A fierce advocate for her people, Cunningham has also advanced the rights of indigenous women, including establishing programmes to reduce domestic violence and pushing to create space for them in decision-making bodies. She also works to educate youth on how to formally demand respect for their human rights and report violations.
“I am deeply grateful for this honour and I want to express my sincere gratitude to the Right Livelihood Foundation for recognizing my people, my team and me for our struggles. I am truly humbled to accept this award in the name of indigenous people on the Caribbean Coast of Nicaragua, especially those who have given their lives defending the territory and our Mother Earth. It will help make our struggles visible in a crucial time when people are facing a humanitarian emergency and Nicaragua is in one of the deepest human rights crises of its history.”
Belarusian pro-democracy activist Ales Bialiatski and Human Rights Centre “Viasna”
Ales Bialiatski is a human rights activist in Belarus, leading an almost 30-year campaign for democracy and freedom. In 1996, he founded the Minsk-based Human Rights Centre “Viasna” to provide support for political prisoners. It has since become the country’s leading non-governmental organisation contributing to the development of the civil society in Belarus through documenting human rights abuses and monitoring elections.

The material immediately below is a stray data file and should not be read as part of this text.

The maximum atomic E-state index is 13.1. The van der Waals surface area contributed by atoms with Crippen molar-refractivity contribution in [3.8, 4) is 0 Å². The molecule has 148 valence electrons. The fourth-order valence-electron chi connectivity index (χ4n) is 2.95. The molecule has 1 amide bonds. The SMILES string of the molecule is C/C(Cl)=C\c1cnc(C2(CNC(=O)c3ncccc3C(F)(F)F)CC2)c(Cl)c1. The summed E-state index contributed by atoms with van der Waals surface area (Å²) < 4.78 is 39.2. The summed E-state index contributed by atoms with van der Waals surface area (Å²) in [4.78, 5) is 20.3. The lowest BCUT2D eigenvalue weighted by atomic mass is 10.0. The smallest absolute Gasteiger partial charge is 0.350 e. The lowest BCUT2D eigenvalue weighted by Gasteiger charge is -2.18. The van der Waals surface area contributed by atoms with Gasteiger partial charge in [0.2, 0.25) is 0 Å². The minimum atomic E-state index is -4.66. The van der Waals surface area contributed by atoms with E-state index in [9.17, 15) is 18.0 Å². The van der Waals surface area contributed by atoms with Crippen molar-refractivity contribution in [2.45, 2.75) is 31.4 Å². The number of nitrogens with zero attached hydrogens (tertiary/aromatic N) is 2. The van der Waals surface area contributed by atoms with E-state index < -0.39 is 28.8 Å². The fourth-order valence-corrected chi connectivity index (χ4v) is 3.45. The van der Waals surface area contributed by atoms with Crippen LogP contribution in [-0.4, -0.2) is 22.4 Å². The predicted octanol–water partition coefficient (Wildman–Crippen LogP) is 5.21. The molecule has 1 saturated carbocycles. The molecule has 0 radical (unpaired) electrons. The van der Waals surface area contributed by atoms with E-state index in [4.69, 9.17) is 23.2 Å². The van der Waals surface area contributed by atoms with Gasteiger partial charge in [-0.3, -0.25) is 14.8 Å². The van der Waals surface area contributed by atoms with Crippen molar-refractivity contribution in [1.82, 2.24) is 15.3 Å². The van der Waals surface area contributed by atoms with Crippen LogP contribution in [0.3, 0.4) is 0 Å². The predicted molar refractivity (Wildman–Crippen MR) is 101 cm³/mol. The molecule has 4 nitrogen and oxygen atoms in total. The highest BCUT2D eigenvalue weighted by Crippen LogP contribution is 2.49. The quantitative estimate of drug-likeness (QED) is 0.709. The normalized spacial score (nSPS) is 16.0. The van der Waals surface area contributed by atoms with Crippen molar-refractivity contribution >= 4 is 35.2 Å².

Belarus, under the rule of President Alexander Lukashenko, is often referred to as “Europe’s last dictatorship.” This reputation rightly stems from his authoritarian rule in which elections are rigged, opposition voices are silenced, and civil society is severely restricted by state institutions which are, in effect, a continuation of the country’s Soviet past. The country is also unique on the continent for its continued use of the death penalty.